Some ministry families think it’s a package deal.  We are all in ministry together.  It’s how we approached the move with the boys.  It was the wrong thing to do. Reading Barnabas Piper’s book, The Pastor’s Kid this past year, gave me a wake-up call.  Piper makes a very good point that the parents, (hopefully both) decide to go into ministry but the kids do not.  They just ended up being born into a ministry family.  They didn’t ask for this.

Our boys have only understood on a very basic level why we moved.  It was practical not spiritual.  The more we tried to explain the spiritual aspect, the more their hearts hardened.  It made them more angry at God for making them move.  It totally backfired on us.

I would love a do over on that one.  I wouldn’t spiritualize it and I wouldn’t put it in context that we are all in ministry together. It would be a conversation on practical terms only and I’d answer the spiritual questions if they had any.  I wouldn’t try to fix the pain by spiritualizing it. I would let them work through the pain and hopefully trust God with the rest.  He’s God after all right?  Why I am trying to do His job?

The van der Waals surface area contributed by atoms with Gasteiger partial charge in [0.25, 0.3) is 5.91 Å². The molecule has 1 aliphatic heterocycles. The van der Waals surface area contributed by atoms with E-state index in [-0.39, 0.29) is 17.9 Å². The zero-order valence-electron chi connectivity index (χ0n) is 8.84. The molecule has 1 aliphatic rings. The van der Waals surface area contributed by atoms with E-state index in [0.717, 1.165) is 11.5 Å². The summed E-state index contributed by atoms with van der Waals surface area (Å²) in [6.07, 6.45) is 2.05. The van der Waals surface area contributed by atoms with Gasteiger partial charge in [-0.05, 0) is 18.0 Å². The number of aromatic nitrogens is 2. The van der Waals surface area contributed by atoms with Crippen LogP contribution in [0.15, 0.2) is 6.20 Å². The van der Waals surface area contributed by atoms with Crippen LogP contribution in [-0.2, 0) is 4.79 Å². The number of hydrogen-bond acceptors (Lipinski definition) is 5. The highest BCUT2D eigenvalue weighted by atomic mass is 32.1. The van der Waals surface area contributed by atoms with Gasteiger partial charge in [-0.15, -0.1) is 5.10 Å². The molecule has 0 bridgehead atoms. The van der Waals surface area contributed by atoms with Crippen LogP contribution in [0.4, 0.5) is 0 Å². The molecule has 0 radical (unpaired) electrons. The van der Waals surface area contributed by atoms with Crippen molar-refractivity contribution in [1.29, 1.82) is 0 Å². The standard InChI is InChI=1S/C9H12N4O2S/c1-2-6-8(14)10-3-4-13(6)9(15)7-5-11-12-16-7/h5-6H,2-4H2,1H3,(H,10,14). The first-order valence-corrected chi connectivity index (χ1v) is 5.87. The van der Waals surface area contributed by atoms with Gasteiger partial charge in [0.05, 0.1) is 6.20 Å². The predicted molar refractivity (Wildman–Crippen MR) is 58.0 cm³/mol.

I just want to make a further point on the ministry family.  Because I know there are those of you who disagree and that’s okay. We don’t have to agree.  In our family, our kids get to choose ministry if they want to.  It’s not a package deal.  Mark and I are in ministry.  Our kids are not.  Until and if, they choose to be.  We include them in the good stuff. It’s fun to show them how God moves and teach them truth.  But that’s it.  It’s their choice.  The other thing?  Until they are adults, they don’t get to see the mud.  The damage is otherwise too devastating.  That’s my rant and now back to the blog.

Third, I underestimated my own response to the move because I had moved many times before this one.  However in the previous moves, I wasn’t leaving my twin sister or friendships that were almost a decade old. I wasn’t leaving school roots and a community we had become a part of.  This was different and I never saw it coming.  I was worried about the boys and I didn’t recognize the signs of grief and loss in myself.  Now I know.

I thought that moving back to a city near where I grew up and was familiar with, would be easy.  Been there, done that.  No. It’s true, you can never go back.  Because people change, circumstances change and places change.  What had been familiar no longer was. I was in a city I once knew but now was a stranger.  It took some time to get used to that.